DOMESTIC VIOLENCE REQUIRES HARSHER PUNISHMENT: Former NFLer Derrick Mason, who played with Rice for three years with the Ravens, said Rice has "learned" from the incident, but he added, "The NFL needs to take a harsher stance toward domestic violence." Mason: "When you suspend a guy for six games for marijuana or (performance-enhancing drugs), you should take at least that approach toward domestic violence. To come back and say, ‘It's going to be two games and he can appeal it,' then those women that follow football start to wonder if the NFL condones violence against women. We know they don't, but the punishment doesn't (reflect) that" (Baltimore SUN, 7/25). USA TODAY's Maggie Hendricks wrote under the header, "NFL Sends Awful Message With Rice Suspension." Hendricks: "Don’t tell me you care about women’s health come October. Don’t pinkwash the whole league and pay lip service to how much you care about women." The NFL had an "opportunity to send a clear and direct message about the consequences of domestic abuse" (USATODAY.com, 7/24). ESPNW's Jane McManus wrote the suspension is "a joke, and a bad one." The NFL is "sending a strong message by issuing such a weak suspension; it's about as meaningful as a yellow card in a soccer game." And "make no mistake, the NFL has a problem on its hands." The NFL may "say it doesn't tolerate domestic violence, but until the league puts its money where its players' fists are, those words are utterly empty" (ESPNW.com, 7/24). BLEACHER REPORT's Mike Freeman wrote this is "yet another signal that the NFL doesn't care nearly enough about domestic violence," and it "may be the best signal yet." This is getting "so bad that we may be reaching a tipping point where the mighty NFL starts to lose fans over this issue, female fans in particular" (BLEACHERREPORT.com, 7/24).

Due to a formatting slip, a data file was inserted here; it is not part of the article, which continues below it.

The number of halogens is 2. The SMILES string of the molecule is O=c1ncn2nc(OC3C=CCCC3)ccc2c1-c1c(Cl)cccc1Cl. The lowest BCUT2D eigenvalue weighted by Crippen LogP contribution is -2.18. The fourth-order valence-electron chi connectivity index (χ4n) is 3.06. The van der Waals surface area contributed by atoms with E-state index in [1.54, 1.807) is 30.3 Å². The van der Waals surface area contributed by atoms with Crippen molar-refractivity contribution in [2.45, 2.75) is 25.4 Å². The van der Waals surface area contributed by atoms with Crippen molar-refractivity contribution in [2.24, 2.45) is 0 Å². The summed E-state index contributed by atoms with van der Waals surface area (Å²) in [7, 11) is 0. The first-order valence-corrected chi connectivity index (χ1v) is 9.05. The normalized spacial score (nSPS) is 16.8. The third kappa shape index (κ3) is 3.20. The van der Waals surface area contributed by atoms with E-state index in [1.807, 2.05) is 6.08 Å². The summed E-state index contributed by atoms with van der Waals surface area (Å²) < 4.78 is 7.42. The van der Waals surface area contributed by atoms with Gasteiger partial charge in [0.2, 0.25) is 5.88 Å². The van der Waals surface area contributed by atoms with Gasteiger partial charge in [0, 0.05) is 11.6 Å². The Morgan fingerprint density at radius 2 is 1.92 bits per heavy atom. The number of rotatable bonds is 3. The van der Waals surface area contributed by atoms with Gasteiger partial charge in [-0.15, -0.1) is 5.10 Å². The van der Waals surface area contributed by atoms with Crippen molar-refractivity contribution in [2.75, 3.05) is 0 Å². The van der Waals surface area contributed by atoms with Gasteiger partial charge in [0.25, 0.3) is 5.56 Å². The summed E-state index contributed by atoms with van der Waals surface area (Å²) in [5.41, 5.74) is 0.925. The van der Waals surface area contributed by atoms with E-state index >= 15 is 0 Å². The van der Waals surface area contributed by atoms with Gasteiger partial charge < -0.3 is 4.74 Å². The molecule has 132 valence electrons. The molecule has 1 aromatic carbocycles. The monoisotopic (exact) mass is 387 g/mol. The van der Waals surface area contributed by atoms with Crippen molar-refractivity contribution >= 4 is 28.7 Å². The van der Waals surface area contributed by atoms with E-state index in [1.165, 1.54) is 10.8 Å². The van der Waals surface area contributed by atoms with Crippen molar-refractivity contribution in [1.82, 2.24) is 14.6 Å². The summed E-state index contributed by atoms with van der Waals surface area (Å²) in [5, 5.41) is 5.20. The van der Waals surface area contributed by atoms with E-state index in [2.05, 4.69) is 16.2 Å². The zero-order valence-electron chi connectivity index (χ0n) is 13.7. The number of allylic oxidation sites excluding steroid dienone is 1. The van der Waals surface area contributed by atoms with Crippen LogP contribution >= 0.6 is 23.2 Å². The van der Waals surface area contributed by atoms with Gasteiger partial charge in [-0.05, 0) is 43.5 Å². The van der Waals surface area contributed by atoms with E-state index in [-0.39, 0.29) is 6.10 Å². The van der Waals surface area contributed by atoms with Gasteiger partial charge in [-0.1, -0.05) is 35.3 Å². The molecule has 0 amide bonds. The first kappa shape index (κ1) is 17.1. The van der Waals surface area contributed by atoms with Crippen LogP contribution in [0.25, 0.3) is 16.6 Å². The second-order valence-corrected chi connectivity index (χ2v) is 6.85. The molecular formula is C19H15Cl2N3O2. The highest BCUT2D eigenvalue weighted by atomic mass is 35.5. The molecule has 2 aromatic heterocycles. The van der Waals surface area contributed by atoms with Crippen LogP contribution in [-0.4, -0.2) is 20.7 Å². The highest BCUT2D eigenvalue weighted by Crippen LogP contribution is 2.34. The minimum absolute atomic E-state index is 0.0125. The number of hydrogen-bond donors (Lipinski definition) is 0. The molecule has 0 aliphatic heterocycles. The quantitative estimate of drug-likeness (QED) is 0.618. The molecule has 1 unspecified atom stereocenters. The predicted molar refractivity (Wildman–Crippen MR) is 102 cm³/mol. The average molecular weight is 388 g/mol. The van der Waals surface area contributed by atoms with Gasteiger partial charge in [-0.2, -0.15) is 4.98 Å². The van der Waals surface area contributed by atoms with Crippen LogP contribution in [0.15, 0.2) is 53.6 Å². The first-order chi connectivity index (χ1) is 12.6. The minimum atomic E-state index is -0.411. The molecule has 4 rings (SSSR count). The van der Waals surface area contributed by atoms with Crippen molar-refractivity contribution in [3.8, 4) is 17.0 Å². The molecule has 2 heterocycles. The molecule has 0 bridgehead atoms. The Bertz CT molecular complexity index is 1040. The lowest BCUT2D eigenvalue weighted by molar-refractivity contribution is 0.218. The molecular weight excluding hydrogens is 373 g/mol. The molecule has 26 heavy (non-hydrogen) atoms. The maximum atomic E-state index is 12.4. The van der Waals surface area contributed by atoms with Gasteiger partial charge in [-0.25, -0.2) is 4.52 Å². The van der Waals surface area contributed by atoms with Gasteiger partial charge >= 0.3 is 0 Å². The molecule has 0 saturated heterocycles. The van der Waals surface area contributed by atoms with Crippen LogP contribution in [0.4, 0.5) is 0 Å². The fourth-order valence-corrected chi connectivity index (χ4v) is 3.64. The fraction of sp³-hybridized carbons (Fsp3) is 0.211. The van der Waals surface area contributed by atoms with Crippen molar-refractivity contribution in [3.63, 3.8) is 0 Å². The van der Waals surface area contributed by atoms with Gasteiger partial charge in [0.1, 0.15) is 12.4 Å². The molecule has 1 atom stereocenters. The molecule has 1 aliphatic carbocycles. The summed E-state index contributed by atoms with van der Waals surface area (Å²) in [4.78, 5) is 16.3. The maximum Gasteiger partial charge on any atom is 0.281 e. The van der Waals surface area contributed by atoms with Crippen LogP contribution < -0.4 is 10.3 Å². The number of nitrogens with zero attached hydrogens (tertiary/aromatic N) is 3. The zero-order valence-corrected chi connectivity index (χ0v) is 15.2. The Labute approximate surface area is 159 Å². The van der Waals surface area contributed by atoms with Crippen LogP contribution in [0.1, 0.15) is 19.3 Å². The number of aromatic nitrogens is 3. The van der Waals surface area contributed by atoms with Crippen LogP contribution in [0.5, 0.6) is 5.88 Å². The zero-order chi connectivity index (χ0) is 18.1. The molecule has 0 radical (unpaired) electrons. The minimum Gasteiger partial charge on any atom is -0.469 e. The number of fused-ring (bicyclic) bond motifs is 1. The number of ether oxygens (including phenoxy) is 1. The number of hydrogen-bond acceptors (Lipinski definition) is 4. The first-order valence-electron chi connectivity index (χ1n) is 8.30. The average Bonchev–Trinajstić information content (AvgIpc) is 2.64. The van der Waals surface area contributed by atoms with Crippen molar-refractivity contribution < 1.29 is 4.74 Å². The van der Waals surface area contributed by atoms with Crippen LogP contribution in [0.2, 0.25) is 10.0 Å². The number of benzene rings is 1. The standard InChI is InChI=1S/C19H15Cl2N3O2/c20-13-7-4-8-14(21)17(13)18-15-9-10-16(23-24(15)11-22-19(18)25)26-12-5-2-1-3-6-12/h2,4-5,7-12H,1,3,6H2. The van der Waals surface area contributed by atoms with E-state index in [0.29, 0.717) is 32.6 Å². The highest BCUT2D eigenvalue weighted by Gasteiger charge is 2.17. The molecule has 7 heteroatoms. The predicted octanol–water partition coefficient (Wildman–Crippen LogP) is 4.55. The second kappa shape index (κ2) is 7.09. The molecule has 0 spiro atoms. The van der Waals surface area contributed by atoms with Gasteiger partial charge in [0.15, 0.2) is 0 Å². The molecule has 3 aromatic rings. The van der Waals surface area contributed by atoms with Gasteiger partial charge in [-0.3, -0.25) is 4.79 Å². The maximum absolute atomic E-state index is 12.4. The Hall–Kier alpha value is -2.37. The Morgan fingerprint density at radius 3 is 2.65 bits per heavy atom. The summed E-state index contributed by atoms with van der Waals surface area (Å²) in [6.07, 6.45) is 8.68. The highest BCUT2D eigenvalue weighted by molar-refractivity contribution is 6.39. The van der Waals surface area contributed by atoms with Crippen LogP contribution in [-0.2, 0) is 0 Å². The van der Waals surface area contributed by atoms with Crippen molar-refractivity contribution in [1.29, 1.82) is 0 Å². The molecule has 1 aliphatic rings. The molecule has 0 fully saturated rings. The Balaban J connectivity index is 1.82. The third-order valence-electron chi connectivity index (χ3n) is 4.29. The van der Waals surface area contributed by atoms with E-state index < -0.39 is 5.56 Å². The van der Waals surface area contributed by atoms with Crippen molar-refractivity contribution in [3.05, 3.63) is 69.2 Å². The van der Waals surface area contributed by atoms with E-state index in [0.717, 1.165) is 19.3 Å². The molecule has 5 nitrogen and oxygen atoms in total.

BAD MESSAGE TO FEMALE FANS: ESPN's Keith Olbermann said the "message to the women who the league claims constitute 50% of its fan base is simple: The NFL wants your money." Olbermann: "It will do nothing else for you. It will tolerate those who abuse you verbally and those who abuse you physically" ("Olbermann," ESPN2, 7/24). The Dallas Morning News' Tim Cowlishaw said, "I don't see how they sell this to all their women viewers." The L.A. Times' Bill Plaschke: "The NFL is trying to really push to embrace women and bring women fans in, and then they do this and they act like this is no big deal?" ("Around The Horn," ESPN, 7/24). In Florida, Erika Esola writes, "As a woman, the message is clear to me: Commissioner Roger Goodell does not take domestic violence issues seriously." Not only is Rice's "light punishment disrespectful to the NFL's female fan base, it also sets a poor example to young fans" (FLORIDA TODAY, 7/25). SPORTING NEWS' David Steele wrote, "Why shouldn’t women wonder if the NFL cares about them beyond what size and color of team gear they can sell them?" (SPORTINGNEWS.com, 7/24).